Please use this identifier to cite or link to this item: http://hdl.handle.net/2122/534
AuthorsScarfì, L.* 
Langer, H.* 
Scaltrito, A.* 
TitleRelocation of microearthquake swarms in the Peloritani mountains – implications on the interpretation of seismotectonic patterns in NE Sicily, Italy
Issue Date2005
Series/Report no.1/163(2005)
DOI10.1111/j.1365-246X.2005.02720.x
URIhttp://hdl.handle.net/2122/534
Keywordscross-correlation
earthquake swarms
focal mechanism
grid search location
master-event technique
relative location
Subject Classification04. Solid Earth::04.06. Seismology::04.06.10. Instruments and techniques 
04. Solid Earth::04.06. Seismology::04.06.11. Seismic risk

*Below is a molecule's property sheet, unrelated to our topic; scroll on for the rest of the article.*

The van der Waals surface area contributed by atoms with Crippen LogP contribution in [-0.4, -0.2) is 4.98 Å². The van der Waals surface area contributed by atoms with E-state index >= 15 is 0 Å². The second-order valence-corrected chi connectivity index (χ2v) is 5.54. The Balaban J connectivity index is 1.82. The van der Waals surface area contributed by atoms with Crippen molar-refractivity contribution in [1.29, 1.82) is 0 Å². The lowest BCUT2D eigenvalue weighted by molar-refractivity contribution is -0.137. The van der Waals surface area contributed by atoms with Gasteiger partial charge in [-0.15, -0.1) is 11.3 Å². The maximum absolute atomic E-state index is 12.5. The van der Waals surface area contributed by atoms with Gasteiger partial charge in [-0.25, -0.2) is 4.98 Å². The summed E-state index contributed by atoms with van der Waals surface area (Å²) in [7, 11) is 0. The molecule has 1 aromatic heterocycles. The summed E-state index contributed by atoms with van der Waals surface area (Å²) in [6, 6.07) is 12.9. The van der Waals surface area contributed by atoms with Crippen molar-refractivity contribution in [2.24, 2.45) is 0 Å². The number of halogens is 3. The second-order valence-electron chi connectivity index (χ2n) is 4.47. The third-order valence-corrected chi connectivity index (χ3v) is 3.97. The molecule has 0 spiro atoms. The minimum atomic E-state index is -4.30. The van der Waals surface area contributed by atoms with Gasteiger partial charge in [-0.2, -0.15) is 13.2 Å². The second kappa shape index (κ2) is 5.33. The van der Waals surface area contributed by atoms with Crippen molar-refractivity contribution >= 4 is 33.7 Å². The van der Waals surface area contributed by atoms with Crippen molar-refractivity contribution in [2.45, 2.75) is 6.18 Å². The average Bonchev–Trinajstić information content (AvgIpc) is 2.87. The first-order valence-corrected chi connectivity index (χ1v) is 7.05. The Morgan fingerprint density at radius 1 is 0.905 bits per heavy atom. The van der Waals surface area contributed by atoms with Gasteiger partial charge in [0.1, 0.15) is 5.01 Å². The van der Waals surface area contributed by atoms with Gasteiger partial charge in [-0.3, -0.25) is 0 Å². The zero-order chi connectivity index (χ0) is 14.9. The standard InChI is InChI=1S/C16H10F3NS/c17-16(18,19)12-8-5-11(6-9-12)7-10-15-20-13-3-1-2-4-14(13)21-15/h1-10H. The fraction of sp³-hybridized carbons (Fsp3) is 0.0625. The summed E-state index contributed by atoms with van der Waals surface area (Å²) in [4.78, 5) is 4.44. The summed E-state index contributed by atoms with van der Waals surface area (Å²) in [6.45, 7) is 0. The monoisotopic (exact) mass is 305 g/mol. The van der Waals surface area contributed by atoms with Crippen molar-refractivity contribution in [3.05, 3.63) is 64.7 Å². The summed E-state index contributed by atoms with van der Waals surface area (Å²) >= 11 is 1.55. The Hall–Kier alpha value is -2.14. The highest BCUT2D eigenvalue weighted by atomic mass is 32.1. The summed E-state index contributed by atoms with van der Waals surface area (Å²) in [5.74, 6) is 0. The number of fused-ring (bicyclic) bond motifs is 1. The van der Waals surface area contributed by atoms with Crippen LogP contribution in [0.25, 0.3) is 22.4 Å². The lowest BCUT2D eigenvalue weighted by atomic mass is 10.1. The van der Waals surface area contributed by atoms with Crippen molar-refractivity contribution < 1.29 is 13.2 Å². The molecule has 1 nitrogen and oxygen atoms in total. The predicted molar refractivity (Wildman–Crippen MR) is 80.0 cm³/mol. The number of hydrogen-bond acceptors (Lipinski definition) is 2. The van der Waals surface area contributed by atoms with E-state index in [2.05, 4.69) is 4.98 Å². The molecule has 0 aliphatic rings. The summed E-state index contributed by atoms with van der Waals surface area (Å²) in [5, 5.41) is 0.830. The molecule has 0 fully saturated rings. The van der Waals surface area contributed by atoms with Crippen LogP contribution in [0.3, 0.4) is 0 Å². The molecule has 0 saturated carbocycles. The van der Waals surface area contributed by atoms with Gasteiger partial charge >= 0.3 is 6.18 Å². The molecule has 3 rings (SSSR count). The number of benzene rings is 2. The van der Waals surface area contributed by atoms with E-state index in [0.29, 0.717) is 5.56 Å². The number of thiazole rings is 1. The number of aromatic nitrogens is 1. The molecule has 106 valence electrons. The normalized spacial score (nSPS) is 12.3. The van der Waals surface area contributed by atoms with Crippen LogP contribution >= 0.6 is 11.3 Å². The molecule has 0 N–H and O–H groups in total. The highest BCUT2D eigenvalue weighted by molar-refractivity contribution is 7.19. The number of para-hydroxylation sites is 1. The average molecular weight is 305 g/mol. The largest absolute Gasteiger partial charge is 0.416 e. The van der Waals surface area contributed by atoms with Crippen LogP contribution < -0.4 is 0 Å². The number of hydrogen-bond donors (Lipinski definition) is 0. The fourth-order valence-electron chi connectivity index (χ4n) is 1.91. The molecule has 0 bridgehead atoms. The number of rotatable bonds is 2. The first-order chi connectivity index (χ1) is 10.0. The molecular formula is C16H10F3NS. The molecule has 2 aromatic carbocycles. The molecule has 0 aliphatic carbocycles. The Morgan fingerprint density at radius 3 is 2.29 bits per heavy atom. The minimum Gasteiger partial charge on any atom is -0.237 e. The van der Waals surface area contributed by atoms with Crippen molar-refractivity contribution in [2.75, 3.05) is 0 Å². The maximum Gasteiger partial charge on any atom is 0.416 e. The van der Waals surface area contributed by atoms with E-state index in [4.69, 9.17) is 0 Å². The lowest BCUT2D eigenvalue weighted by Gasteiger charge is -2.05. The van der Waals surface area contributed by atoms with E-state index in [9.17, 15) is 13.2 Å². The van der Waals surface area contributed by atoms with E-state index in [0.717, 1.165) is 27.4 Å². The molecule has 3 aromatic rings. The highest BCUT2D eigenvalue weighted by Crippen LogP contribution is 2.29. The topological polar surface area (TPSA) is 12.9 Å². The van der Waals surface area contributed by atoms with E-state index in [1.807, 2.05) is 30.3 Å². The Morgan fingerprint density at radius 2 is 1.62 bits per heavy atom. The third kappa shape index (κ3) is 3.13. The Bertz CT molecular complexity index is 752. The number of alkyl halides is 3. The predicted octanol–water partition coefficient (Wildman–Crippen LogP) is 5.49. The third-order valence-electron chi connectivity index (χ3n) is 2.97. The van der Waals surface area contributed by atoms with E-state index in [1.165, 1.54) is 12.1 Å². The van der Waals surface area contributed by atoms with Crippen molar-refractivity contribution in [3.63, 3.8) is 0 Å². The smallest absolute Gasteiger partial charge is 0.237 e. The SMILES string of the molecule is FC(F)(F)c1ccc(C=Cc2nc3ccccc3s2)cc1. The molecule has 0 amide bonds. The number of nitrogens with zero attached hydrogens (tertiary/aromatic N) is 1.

AbstractThe Peloritani Mountains in northeastern Sicily make part of the Appennine-Maghrebian Chain, which forms the highly deformed southern margin of the European Continent. In this zone the NW–SE-striking ‘Aeolian-Tindari-Giardini’ System (ATG) separates two areas of seismicity. To the west of the ATG fault system, seismic activity below a depth of 40 km is essentially absent. To the east of this fault system,we note a significant presence of intermediate depth and deep events, which mark the subduction zone in the Calabrian Arc. Between 1994 and 2003 300 microearthquakes could be located with fair accuracy near the ATG fault system. Their depths range from less than 5 to 40 km, with greater depths occurring to the east of the ATG.We examined the resolution capability of the standard location by applying a grid search location for typical events. The distribution of the residuals shows trends recognizable in the standard locations that are in part an artefact of a non-ideal conditions of the standard locations, such as the station configuration, the use of an unsuitable velocity model and inconsistencies of arrival time pickings. By applying relative location techniques (the double-difference method and a master-event technique) we were able to reduce the scatter of hypocentres significantly. We focused in particular on earthquake families with similar waveforms and estimated the geometrical extent of hypocentre clusters. Compared to the standard location the dispersion of hypocentres decreased by an amount of over 90 per cent and the volume occupied by the foci contracted to 1 per cent. The significance of these geometries was tested with Monte Carlo experiments and by interchanging the master events. The cluster geometries are consistent with the dislocation patterns as inferred from fault-plane solutions but do not show a simple relation to the ATG. The role of fluid flow of plutonic origin may be invoked as a possible trigger mechanism. This hypothesis is supported by the presence of geothermal anomalies in the vicinity as well as by an upward migration trend in foci.
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